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Texas Economic Indicators

Economic Indicators
Texas economy dashboard (December 2023)
Job growth (annualized)
Sept.–Dec. '23
Unemployment rate
Avg. hourly earnings
Avg. hourly earnings growth y/y
3.2% 4.0% $32.37 5.9%

The Texas economy expanded at a robust pace last year. Payrolls expanded in December, and the unemployment rate dropped. Initial unemployment claims ticked down in mid-January. The January Texas Business Outlook Surveys (TBOS) showed declines in both manufacturing and service sectors. Oil prices dipped, natural gas prices increased, and rig counts in Texas were steady in mid-January. Texas exports dipped in November, and construction contract values rose in December.

Labor market

Job gains moderate in December

Texas employment expanded 3.1 percent in 2023, above the nation’s 1.7 percent (Chart 1). The expansion was slower than 2022’s increase of 4.3 percent. Job gains were widespread, outpacing the U.S. in all sectors except construction. Texas’ strongest gains were in manufacturing, financial activities, government and oil and gas, which all grew more than 4 percent.

Chart 1

New unemployment claims drop

Weekly initial unemployment claims decreased in Texas in mid-January and remained significantly below January 2021 levels (Chart 2). New unemployment claims trended down to 12,854 in Texas and to 187,000 in the U.S. The Texas unemployment rate ticked down to 4.0 percent in December, while U.S. unemployment was 3.7 percent.

Chart 2

Texas Business Outlook Surveys

The January Texas Business Outlook Surveys reflected declines into contractionary territory in both manufacturing output and service sector activity (Chart 3). Both indexes were below their 10-year averages for most of 2023, and the outlook for both sectors remained pessimistic.

Chart 3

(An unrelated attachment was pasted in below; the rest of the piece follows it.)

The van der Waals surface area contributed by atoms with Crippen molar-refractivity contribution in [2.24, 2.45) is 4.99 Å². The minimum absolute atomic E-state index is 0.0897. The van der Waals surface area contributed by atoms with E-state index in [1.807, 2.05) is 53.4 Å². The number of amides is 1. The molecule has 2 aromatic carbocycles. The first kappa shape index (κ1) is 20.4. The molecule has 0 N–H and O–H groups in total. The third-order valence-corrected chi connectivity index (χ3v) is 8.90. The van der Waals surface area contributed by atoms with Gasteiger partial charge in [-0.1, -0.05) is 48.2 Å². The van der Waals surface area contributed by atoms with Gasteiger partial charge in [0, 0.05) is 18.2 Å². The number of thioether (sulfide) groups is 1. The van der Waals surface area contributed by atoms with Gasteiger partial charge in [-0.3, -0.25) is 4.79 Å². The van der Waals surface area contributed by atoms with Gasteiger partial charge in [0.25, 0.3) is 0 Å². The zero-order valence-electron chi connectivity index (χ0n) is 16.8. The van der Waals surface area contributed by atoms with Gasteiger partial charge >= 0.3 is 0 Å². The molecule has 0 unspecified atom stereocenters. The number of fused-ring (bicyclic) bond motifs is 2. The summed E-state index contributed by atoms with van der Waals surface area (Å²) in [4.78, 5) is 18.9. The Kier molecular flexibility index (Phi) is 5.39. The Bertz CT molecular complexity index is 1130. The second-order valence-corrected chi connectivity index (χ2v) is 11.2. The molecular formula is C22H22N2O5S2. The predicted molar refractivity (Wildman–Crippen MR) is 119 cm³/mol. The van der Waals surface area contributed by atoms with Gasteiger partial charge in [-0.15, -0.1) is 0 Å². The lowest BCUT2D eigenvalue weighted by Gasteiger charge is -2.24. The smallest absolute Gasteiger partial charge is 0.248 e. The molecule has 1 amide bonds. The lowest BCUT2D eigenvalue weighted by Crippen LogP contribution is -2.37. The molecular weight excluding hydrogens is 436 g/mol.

Oil prices ticked down in mid-January (Chart 4). As of the week ending January 12, West Texas Intermediate crude was $72.03 per barrel, $1.49 lower than the end of December. Natural gas (Henry Hub) increased $0.42 to $3.93 per million British thermal units. The number of active rigs in Texas was little changed at 305 during the same period.

Chart 4


In November Texas exports dipped, but the three-month moving average edged up 0.4 percent (Chart 5). Exports from the rest of the U.S. contracted 0.1 percent. Over the same period, the three-month average of Texas exports to China ticked down 1.1 percent, while exports to the rest of Asia were up 1.7 percent. Texas exports to Mexico, the state’s largest trading partner, contracted 1.3 percent, but exports to the rest of Latin America rose 1.4 percent.

Chart 5


Construction contract values in Texas increased 68.4 percent in December, while the five-month moving average edged down 9.7 percent. The decline was concentrated in nonbuilding contract values, which dropped 6.4 percent in December, and the five-month moving average was down 45.1 percent. On a smoothed basis, nonresidential building construction rose 31.5 percent to $5.4 billion, and residential building construction dropped 3.0 percent to $4.1 billion (Chart 6).

Chart 6


NOTE: Data may not match previously published numbers due to revisions.

About Texas Economic Indicators

Questions or suggestions can be addressed to Diego Morales-Burnett at Texas Economic Indicators is published every month during the week after state and metro employment data are released.